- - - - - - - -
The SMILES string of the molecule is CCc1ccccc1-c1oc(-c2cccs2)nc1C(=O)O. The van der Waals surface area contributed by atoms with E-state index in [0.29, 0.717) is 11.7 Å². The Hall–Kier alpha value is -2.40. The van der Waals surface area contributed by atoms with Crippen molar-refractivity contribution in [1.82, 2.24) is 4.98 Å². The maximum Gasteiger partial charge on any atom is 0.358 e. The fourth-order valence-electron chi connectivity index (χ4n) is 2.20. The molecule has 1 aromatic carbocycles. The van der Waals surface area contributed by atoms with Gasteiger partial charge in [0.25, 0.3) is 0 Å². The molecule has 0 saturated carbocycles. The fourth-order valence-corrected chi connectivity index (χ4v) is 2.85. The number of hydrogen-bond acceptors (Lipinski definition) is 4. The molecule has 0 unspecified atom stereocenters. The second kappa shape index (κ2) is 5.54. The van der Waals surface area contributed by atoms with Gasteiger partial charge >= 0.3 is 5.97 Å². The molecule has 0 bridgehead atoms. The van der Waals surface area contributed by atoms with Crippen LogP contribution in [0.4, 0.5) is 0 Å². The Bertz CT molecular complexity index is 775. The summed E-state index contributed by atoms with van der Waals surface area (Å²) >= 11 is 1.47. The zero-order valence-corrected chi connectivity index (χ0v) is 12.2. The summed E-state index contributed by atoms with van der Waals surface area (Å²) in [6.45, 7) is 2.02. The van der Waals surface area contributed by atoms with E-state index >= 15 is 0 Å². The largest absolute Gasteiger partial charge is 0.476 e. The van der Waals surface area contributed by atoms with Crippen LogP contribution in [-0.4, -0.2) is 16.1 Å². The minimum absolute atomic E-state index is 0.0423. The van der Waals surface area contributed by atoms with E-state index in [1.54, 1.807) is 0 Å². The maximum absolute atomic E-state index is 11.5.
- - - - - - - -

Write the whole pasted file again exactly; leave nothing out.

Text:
The SMILES string of the molecule is CCc1ccccc1-c1oc(-c2cccs2)nc1C(=O)O. The van der Waals surface area contributed by atoms with E-state index in [0.29, 0.717) is 11.7 Å². The Hall–Kier alpha value is -2.40. The van der Waals surface area contributed by atoms with Crippen molar-refractivity contribution in [1.82, 2.24) is 4.98 Å². The maximum Gasteiger partial charge on any atom is 0.358 e. The fourth-order valence-electron chi connectivity index (χ4n) is 2.20. The molecule has 1 aromatic carbocycles. The van der Waals surface area contributed by atoms with Gasteiger partial charge in [0.25, 0.3) is 0 Å². The molecule has 0 saturated carbocycles. The fourth-order valence-corrected chi connectivity index (χ4v) is 2.85. The number of hydrogen-bond acceptors (Lipinski definition) is 4. The molecule has 0 unspecified atom stereocenters. The second kappa shape index (κ2) is 5.54. The van der Waals surface area contributed by atoms with Gasteiger partial charge >= 0.3 is 5.97 Å². The molecule has 0 bridgehead atoms. The van der Waals surface area contributed by atoms with Crippen LogP contribution in [0.4, 0.5) is 0 Å². The Bertz CT molecular complexity index is 775. The summed E-state index contributed by atoms with van der Waals surface area (Å²) >= 11 is 1.47. The zero-order valence-corrected chi connectivity index (χ0v) is 12.2. The summed E-state index contributed by atoms with van der Waals surface area (Å²) in [6.45, 7) is 2.02. The van der Waals surface area contributed by atoms with E-state index >= 15 is 0 Å². The largest absolute Gasteiger partial charge is 0.476 e. The van der Waals surface area contributed by atoms with Crippen LogP contribution in [-0.4, -0.2) is 16.1 Å². The minimum absolute atomic E-state index is 0.0423. The van der Waals surface area contributed by atoms with E-state index in [1.54, 1.807) is 0 Å². The maximum absolute atomic E-state index is 11.5.